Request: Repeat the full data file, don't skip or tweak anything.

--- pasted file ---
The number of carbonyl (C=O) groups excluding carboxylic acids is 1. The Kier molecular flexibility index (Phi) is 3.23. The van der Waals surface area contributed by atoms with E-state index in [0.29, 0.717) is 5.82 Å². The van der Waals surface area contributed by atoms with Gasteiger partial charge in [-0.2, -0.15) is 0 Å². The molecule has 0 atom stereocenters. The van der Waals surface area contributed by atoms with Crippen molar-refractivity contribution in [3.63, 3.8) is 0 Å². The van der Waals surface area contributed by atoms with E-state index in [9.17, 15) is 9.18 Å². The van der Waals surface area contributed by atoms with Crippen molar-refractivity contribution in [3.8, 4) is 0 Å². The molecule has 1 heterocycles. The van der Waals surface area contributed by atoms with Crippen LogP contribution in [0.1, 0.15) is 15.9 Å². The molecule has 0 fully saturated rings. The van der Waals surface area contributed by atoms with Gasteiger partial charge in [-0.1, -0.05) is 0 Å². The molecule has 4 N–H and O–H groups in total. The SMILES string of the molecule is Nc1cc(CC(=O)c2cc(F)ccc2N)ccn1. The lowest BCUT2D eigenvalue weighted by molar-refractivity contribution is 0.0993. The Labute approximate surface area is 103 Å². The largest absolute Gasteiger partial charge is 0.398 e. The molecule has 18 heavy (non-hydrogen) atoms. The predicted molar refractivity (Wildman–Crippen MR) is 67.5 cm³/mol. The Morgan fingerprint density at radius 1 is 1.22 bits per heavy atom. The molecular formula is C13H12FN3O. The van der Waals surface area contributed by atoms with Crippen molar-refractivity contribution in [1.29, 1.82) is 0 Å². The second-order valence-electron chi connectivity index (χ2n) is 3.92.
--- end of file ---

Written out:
The number of carbonyl (C=O) groups excluding carboxylic acids is 1. The Kier molecular flexibility index (Phi) is 3.23. The van der Waals surface area contributed by atoms with E-state index in [0.29, 0.717) is 5.82 Å². The van der Waals surface area contributed by atoms with Gasteiger partial charge in [-0.2, -0.15) is 0 Å². The molecule has 0 atom stereocenters. The van der Waals surface area contributed by atoms with Crippen molar-refractivity contribution in [3.63, 3.8) is 0 Å². The van der Waals surface area contributed by atoms with E-state index in [9.17, 15) is 9.18 Å². The van der Waals surface area contributed by atoms with Crippen molar-refractivity contribution in [3.8, 4) is 0 Å². The molecule has 1 heterocycles. The van der Waals surface area contributed by atoms with Crippen LogP contribution in [0.1, 0.15) is 15.9 Å². The molecule has 0 fully saturated rings. The van der Waals surface area contributed by atoms with Gasteiger partial charge in [-0.1, -0.05) is 0 Å². The molecule has 4 N–H and O–H groups in total. The SMILES string of the molecule is Nc1cc(CC(=O)c2cc(F)ccc2N)ccn1. The lowest BCUT2D eigenvalue weighted by molar-refractivity contribution is 0.0993. The Labute approximate surface area is 103 Å². The largest absolute Gasteiger partial charge is 0.398 e. The molecule has 18 heavy (non-hydrogen) atoms. The predicted molar refractivity (Wildman–Crippen MR) is 67.5 cm³/mol. The Morgan fingerprint density at radius 1 is 1.22 bits per heavy atom. The molecular formula is C13H12FN3O. The van der Waals surface area contributed by atoms with Crippen molar-refractivity contribution in [1.29, 1.82) is 0 Å². The second-order valence-electron chi connectivity index (χ2n) is 3.92.